heroic times. revisens: if the correct reading, probably used absolutely; cf. the ordinary use of revisere with ad. annua: etc. doubtless a typical occasion only, rather than a known festival. vagus: often used of the aimless, frenzied rushing to and fro of the god's followers; cf. Catul. 63.13, Catul. 63.86. Parnasi: this famous mountain of Phocis, the haunt of the gods, rose just behind Delphi. effusis: etc. cf. the descripion of the Bacchic rout in vv. 254ff.; Ov. Fast. 6.514 Thyiades, effusis per sua colla comis . Delphi: i.e. the inhabitants of the city; cf. Just. 24.7.8 urbem suam Delphi aucti viribus sociorum permuniucre , and Grk. *delfoi/ often. The city was early connected with
cf. Verg. A. 5.859 liquidas proiecit in undas praecipitem ; Nemes. Buc. 2.76 nec tremulum liquidis lumen splenderet in undis. nasse: cf. Catul. 4.3 natantis trabis ; Catul. 66.45 iuventus per medium navit Athon . Phasidos: the chief river of Colchis, rising in the Caucasus and flowing into the Euxine Sea at its eastern end. Aceteos: Gr. *ai)htei/ous: Aeetes was king of Colchis and father of Medea. lecti iuuenes: so the Argonauts are called by Ennius Med. Exsul 209 R. Argivi delecti viri ) and Verg. Ecl. 4.34 altera quae vehat Argo delectos heroas ); cf. also Theocr. 13.18 pasa=n e)k poli/wn prolelegme/noi (of the A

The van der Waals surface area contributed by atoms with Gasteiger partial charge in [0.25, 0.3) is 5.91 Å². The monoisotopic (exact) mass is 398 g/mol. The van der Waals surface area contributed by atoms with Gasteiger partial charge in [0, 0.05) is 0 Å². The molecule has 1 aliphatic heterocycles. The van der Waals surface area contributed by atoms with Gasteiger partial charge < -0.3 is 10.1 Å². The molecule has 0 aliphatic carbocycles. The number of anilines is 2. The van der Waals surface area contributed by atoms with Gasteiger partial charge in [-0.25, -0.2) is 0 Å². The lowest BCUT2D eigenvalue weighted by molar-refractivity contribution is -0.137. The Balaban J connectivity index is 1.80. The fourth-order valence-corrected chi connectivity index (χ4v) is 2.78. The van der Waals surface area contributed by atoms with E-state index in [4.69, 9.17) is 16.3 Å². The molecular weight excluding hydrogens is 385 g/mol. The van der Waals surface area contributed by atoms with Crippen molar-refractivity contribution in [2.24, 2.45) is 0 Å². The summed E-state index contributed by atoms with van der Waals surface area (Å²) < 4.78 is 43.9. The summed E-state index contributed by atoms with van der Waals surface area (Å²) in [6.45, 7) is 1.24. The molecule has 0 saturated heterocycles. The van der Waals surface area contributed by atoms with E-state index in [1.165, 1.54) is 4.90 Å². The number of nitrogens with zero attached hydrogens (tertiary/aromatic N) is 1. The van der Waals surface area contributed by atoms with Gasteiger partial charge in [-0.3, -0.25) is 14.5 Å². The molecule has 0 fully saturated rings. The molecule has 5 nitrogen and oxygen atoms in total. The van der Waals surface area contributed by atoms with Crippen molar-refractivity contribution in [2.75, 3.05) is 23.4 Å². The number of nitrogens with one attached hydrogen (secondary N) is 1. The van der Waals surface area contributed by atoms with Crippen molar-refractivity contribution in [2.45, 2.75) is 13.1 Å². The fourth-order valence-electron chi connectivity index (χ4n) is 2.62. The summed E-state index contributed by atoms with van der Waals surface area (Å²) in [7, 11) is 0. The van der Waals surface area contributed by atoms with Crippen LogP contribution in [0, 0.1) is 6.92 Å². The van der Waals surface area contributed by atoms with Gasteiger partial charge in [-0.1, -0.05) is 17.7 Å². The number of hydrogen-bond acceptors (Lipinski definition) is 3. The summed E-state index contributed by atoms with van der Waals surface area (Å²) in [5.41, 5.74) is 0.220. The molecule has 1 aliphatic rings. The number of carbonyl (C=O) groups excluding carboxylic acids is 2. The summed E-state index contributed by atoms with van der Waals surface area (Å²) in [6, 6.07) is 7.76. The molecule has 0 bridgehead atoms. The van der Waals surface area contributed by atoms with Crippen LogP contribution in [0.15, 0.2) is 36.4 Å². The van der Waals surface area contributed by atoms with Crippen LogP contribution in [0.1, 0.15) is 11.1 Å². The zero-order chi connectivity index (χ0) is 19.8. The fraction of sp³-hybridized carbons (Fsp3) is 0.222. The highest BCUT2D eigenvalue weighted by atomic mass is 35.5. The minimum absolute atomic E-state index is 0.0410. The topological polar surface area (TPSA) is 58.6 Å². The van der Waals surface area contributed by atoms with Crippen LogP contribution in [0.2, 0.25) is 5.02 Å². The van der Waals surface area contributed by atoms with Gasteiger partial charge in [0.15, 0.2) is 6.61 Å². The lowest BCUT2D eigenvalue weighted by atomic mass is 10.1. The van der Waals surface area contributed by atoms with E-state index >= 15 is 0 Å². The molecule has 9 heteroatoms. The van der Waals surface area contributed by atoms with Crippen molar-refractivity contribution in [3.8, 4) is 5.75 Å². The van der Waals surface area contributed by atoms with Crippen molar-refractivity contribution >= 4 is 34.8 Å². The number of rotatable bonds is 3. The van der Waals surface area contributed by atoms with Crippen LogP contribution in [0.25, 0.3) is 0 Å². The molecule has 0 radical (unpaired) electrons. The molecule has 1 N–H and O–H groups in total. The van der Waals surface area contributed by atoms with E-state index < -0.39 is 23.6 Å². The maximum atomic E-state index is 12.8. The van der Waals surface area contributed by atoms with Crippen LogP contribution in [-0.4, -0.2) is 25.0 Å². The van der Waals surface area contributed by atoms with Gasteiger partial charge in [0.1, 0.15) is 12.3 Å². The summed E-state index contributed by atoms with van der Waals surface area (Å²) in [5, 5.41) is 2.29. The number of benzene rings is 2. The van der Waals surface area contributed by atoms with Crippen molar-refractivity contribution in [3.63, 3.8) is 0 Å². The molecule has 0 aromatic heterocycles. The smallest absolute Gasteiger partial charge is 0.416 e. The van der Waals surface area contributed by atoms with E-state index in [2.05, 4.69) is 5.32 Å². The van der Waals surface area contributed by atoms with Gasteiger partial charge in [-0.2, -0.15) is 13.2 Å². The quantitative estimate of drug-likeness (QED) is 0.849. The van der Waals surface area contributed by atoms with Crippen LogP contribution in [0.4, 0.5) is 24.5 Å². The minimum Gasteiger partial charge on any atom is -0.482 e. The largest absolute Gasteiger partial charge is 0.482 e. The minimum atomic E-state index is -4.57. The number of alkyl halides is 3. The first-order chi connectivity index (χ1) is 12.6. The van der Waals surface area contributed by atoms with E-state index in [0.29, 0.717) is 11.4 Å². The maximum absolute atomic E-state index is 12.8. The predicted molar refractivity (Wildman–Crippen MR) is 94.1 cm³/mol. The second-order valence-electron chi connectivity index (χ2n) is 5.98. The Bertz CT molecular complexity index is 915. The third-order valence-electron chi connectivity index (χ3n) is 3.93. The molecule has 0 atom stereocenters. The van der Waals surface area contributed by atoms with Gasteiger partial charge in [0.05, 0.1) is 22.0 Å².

n earlier name for Naxos. But Hom. Od. 11.321ff.) very probably thought of the island of Dia that lies very near the north coast of Crete, whence the tradition may have been transferred to Naxos, the favorite haunt of Dionysus, as the later story of Ariadne's rescue by Dionysus gainedle, the first, because of her isolation from home, the other two, because also of her past deeds. Idaeos montes: i.e. Crete, the thought being simply of returning home. sperem: sc. even if I could reach Crete. quemne: = Crete. quemne: = quippe quem; cf. v. 183; Catul. 68.91. The interrogative particle -ne is not infrequently joined to relatives to point the reason for controverting a previous assertion, or for answering in the negative a previous question; cf. Pl. Trin. 360 quin comedit quod fuit, quod non
Attica (Greece) (search for this): text comm, poem 64
Mavors: antique and poetic form for Mars. rapidi Tritonis hera: i.e. Athena, called *tritoge/neia by Hom. Il. 8.39, etc., probably from the river Triton in Boeotia (Strab. IX. 407; Paus. 9.33.7), rather than from the lake, or river, Triton in Libya (Hdt. 4.178; Plin. NH 5.28). Rhamnusia virgo: i.e. Nemesis, so called from her famous temple at Rhamnus in Attica; cf. Catul. 66.71; Catul. 68.77; Ov. Met. 3.406 adsensit precibus Rhamnusia iustis ; Stat. Silv. 3.5.5 audiat infesto licet hoc Rhamnusia vultu . Ares and Athena often encourage men to battle in the Iliad, but this function on the part of Nemesis is nowhere else mentioned. Perhaps it is from an unknown Alexandrian source, or else the conjecture of Baehrens is right (Amarunsia vir